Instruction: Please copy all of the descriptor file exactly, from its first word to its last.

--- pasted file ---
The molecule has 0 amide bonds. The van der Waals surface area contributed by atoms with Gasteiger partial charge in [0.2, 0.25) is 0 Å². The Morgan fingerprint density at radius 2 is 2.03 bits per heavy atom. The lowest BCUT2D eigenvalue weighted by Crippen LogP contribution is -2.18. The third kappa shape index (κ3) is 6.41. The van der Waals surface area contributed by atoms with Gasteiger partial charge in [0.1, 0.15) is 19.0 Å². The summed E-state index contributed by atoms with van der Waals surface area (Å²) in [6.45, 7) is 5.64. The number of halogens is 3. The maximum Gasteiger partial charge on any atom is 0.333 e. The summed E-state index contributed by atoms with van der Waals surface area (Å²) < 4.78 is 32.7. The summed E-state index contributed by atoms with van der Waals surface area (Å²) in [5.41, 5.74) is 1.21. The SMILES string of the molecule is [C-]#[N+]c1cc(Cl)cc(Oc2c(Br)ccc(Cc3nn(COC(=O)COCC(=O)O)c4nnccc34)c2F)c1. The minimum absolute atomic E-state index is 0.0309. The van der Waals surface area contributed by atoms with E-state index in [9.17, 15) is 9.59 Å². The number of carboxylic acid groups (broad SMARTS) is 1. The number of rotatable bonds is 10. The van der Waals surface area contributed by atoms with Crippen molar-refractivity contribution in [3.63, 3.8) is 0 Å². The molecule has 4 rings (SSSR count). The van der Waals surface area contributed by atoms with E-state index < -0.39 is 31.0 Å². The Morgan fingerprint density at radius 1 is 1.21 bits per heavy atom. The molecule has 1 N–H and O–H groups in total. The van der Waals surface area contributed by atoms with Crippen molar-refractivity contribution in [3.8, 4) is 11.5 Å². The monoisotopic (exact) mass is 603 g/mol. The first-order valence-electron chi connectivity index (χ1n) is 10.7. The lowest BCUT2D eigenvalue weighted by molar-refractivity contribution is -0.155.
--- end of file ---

The molecule has 0 amide bonds. The van der Waals surface area contributed by atoms with Gasteiger partial charge in [0.2, 0.25) is 0 Å². The Morgan fingerprint density at radius 2 is 2.03 bits per heavy atom. The lowest BCUT2D eigenvalue weighted by Crippen LogP contribution is -2.18. The third kappa shape index (κ3) is 6.41. The van der Waals surface area contributed by atoms with Gasteiger partial charge in [0.1, 0.15) is 19.0 Å². The summed E-state index contributed by atoms with van der Waals surface area (Å²) in [6.45, 7) is 5.64. The number of halogens is 3. The maximum Gasteiger partial charge on any atom is 0.333 e. The summed E-state index contributed by atoms with van der Waals surface area (Å²) < 4.78 is 32.7. The summed E-state index contributed by atoms with van der Waals surface area (Å²) in [5.41, 5.74) is 1.21. The SMILES string of the molecule is [C-]#[N+]c1cc(Cl)cc(Oc2c(Br)ccc(Cc3nn(COC(=O)COCC(=O)O)c4nnccc34)c2F)c1. The minimum absolute atomic E-state index is 0.0309. The van der Waals surface area contributed by atoms with E-state index in [9.17, 15) is 9.59 Å². The number of carboxylic acid groups (broad SMARTS) is 1. The number of rotatable bonds is 10. The van der Waals surface area contributed by atoms with Crippen molar-refractivity contribution in [3.63, 3.8) is 0 Å². The molecule has 4 rings (SSSR count). The van der Waals surface area contributed by atoms with E-state index < -0.39 is 31.0 Å². The Morgan fingerprint density at radius 1 is 1.21 bits per heavy atom. The molecule has 1 N–H and O–H groups in total. The van der Waals surface area contributed by atoms with Crippen molar-refractivity contribution in [3.8, 4) is 11.5 Å². The monoisotopic (exact) mass is 603 g/mol. The first-order valence-electron chi connectivity index (χ1n) is 10.7. The lowest BCUT2D eigenvalue weighted by molar-refractivity contribution is -0.155.